Organic food rebound expected in UK
The organic market in the UK is expected to grow by 2-5% in 2010, according to statistics from the UK’s Soil Association.The Organic Market Report 2010 published yesterday showed that despite a near 13% decline in organic sales in 2009, there are clear signs of a revival in the organic market, suggesting that it will return to growth by the end of the year.
Organic milk, baby food and home cooking ingredients were the food categories that resisted the downward trend in sales, with sales increasing by 1%, 20.8% and 1.4% respectively.
And despite a drop in the market, sales of organic food were still more than three times higher than ten years ago and more than 50% higher than five years ago, the association reported.
Dairy products remain the most popular category, accounting for 33% of sales. Fresh fruit and vegetables account for 26%, home cooking ingredients and beverages for 6% each, and red meat for 5%.
Over 60% of the UK’s biggest organic brands are planning for growth in 2010. The Soil Association predicts a market expansion of 2–5%.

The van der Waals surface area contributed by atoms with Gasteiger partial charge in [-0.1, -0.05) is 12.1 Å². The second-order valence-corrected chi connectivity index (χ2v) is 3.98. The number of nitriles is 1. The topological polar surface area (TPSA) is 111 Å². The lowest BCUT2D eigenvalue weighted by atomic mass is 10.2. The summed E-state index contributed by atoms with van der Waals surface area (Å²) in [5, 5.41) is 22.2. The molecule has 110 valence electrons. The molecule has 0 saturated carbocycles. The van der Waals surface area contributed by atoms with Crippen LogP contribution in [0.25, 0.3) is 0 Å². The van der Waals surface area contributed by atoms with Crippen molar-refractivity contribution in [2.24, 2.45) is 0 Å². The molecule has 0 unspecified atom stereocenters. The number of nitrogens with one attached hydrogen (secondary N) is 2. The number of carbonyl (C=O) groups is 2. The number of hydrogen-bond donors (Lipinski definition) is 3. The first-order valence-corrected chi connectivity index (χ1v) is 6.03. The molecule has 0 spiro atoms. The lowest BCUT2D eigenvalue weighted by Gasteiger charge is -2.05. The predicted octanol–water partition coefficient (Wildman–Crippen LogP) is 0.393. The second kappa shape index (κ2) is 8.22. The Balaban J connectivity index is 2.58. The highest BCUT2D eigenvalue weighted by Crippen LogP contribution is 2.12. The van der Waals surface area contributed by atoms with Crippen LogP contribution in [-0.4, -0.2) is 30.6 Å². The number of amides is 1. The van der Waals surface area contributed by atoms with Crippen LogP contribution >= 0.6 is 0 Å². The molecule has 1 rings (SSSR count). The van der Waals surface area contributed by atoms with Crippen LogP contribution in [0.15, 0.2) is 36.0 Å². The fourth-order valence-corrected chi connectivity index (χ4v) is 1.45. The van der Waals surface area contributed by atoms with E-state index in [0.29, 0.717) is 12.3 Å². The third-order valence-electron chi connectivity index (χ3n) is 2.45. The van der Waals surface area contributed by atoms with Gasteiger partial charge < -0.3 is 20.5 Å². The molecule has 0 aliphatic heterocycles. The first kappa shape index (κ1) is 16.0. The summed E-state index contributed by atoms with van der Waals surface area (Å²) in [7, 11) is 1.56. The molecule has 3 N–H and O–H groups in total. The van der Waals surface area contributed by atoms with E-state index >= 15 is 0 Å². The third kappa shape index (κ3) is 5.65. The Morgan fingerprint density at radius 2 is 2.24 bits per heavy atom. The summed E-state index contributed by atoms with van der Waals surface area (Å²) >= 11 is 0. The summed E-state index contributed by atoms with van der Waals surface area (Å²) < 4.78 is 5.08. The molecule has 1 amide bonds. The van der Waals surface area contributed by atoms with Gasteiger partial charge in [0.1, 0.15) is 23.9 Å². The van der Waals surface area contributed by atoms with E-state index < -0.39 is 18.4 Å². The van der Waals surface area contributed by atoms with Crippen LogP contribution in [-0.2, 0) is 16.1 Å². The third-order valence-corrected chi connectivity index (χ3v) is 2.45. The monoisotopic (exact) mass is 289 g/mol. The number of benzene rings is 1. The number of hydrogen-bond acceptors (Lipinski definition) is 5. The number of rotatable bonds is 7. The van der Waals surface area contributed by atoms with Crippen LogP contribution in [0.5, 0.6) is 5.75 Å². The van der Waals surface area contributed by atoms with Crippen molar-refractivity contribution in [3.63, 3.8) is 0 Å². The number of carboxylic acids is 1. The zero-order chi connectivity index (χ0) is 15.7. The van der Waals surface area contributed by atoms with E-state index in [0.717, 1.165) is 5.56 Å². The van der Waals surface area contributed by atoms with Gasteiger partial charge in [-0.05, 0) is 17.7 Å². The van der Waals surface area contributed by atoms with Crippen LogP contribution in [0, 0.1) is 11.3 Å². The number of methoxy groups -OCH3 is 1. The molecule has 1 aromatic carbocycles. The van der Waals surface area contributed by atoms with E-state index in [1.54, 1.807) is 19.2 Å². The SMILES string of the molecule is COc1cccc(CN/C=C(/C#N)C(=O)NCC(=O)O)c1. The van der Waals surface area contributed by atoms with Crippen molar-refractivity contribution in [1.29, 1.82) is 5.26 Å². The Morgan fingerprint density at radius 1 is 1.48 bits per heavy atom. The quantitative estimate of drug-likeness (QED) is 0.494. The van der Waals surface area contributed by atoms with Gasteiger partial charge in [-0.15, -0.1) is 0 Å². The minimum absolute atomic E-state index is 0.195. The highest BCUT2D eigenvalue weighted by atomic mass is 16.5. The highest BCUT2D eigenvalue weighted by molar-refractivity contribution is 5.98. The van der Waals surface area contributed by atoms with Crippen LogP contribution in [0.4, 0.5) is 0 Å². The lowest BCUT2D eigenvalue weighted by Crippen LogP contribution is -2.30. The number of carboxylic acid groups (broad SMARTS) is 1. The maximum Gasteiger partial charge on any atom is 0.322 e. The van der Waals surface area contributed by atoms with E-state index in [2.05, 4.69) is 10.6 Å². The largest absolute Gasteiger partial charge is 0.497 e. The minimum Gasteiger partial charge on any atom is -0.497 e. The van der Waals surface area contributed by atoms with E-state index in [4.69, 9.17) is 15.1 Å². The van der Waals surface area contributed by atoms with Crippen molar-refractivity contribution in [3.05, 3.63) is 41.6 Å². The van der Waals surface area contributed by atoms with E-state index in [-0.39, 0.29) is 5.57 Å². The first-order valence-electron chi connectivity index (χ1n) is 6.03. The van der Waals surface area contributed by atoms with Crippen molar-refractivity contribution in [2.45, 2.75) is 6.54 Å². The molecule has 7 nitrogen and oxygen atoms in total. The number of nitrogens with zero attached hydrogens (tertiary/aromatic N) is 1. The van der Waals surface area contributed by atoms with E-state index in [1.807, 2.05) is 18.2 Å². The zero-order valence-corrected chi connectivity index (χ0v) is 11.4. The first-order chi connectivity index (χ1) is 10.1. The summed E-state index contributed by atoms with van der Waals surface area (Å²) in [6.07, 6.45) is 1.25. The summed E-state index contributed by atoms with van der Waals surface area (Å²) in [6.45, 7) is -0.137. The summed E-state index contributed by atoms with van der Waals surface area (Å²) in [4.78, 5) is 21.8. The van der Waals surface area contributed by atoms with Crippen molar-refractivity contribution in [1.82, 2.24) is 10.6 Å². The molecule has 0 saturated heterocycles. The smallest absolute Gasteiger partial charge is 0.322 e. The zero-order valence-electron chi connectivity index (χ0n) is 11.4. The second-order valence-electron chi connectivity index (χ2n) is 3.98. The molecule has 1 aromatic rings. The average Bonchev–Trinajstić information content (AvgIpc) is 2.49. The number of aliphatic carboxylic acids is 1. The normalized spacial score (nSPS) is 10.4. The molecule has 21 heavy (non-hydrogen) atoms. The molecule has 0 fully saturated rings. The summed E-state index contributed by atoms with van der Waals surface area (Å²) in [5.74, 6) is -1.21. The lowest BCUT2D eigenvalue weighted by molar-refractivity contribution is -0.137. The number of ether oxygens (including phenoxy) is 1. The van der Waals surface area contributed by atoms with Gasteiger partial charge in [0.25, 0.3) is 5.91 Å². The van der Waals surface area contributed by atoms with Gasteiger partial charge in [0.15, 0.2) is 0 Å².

“We have come through recessions before, and we shall do so again,” said Peter Melchett, policy director for The Soil Association.
“As this report highlights, in early 2010 organic sales have started to pick up and seem likely to return to growth this year. The Soil Association thinks that there are firm signs of a revival in the organic market, and that there will be a modest growth, of around 2-5%, during 2010.
“Many organic companies continue to show great creativity in maintaining a strong customer base. Sales of organic food are still more than three times what they were in 1999 and over 50% higher than five years ago,” Melchett added.
Among the three supermarkets with the biggest organic market shares – Sainsbury’s, Tesco and Waitrose – it was Waitrose that proved the most resilient in the recession. Its organic sales fell by only 3.5% and it is predicting growth of 3-5% in 2010.
“This report points out that organic products continue to attract shoppers from across the social spectrum, with groups that include manual and casual workers, pensioners, students and people on benefits accounting for 33% of spend,” Melchett said.
He added that the industry must now increase research and development funding to support sustainable farming practices from 11% to 50% or more of the UK’s agriculture research budget.
“For its part the organic movement needs to strengthen its collective effort to communicate all the benefits of organic food and farming to the public. We need to rekindle the kind of consumer demand that it will ultimately be impossible for policy makers, and retailers, to ignore,” Melchett said.
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